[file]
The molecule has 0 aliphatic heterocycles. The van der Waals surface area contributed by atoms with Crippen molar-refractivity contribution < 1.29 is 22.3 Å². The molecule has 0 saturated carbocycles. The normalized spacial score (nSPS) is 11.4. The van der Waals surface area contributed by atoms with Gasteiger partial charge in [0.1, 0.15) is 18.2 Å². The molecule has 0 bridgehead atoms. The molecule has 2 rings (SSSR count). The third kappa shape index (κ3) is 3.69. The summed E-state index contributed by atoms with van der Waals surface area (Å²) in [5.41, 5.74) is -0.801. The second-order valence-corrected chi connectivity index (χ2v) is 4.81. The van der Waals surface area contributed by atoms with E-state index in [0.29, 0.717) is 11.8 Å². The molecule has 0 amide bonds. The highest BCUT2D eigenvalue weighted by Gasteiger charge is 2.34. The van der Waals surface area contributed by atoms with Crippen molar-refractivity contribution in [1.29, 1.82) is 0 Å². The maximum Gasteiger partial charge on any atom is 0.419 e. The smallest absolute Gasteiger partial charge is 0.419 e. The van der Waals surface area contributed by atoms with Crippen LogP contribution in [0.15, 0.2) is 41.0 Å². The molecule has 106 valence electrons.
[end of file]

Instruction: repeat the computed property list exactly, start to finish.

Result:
The molecule has 0 aliphatic heterocycles. The van der Waals surface area contributed by atoms with Crippen molar-refractivity contribution < 1.29 is 22.3 Å². The molecule has 0 saturated carbocycles. The normalized spacial score (nSPS) is 11.4. The van der Waals surface area contributed by atoms with Gasteiger partial charge in [0.1, 0.15) is 18.2 Å². The molecule has 0 bridgehead atoms. The molecule has 2 rings (SSSR count). The third kappa shape index (κ3) is 3.69. The summed E-state index contributed by atoms with van der Waals surface area (Å²) in [5.41, 5.74) is -0.801. The second-order valence-corrected chi connectivity index (χ2v) is 4.81. The van der Waals surface area contributed by atoms with E-state index in [0.29, 0.717) is 11.8 Å². The molecule has 0 amide bonds. The highest BCUT2D eigenvalue weighted by Gasteiger charge is 2.34. The van der Waals surface area contributed by atoms with Crippen molar-refractivity contribution in [1.29, 1.82) is 0 Å². The maximum Gasteiger partial charge on any atom is 0.419 e. The smallest absolute Gasteiger partial charge is 0.419 e. The van der Waals surface area contributed by atoms with Crippen LogP contribution in [0.15, 0.2) is 41.0 Å². The molecule has 106 valence electrons.